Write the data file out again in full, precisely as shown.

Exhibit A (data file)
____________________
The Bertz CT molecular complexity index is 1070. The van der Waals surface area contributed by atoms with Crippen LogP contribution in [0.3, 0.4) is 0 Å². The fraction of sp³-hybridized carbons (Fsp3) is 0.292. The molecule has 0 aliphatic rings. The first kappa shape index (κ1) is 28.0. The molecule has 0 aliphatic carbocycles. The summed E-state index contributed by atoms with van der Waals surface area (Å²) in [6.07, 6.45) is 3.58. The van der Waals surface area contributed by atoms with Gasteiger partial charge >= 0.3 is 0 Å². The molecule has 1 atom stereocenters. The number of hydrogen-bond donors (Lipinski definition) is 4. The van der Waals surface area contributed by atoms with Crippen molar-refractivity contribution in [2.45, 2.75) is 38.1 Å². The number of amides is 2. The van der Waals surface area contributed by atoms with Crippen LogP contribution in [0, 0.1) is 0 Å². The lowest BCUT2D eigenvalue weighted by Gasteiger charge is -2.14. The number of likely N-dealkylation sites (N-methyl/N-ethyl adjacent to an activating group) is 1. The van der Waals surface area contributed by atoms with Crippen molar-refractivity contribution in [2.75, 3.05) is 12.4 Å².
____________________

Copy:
The Bertz CT molecular complexity index is 1070. The van der Waals surface area contributed by atoms with Crippen LogP contribution in [0.3, 0.4) is 0 Å². The fraction of sp³-hybridized carbons (Fsp3) is 0.292. The molecule has 0 aliphatic rings. The first kappa shape index (κ1) is 28.0. The molecule has 0 aliphatic carbocycles. The summed E-state index contributed by atoms with van der Waals surface area (Å²) in [6.07, 6.45) is 3.58. The van der Waals surface area contributed by atoms with Gasteiger partial charge >= 0.3 is 0 Å². The molecule has 1 atom stereocenters. The number of hydrogen-bond donors (Lipinski definition) is 4. The van der Waals surface area contributed by atoms with Crippen molar-refractivity contribution in [2.45, 2.75) is 38.1 Å². The number of amides is 2. The van der Waals surface area contributed by atoms with Crippen LogP contribution in [0, 0.1) is 0 Å². The lowest BCUT2D eigenvalue weighted by Gasteiger charge is -2.14. The number of likely N-dealkylation sites (N-methyl/N-ethyl adjacent to an activating group) is 1. The van der Waals surface area contributed by atoms with Crippen molar-refractivity contribution in [2.75, 3.05) is 12.4 Å².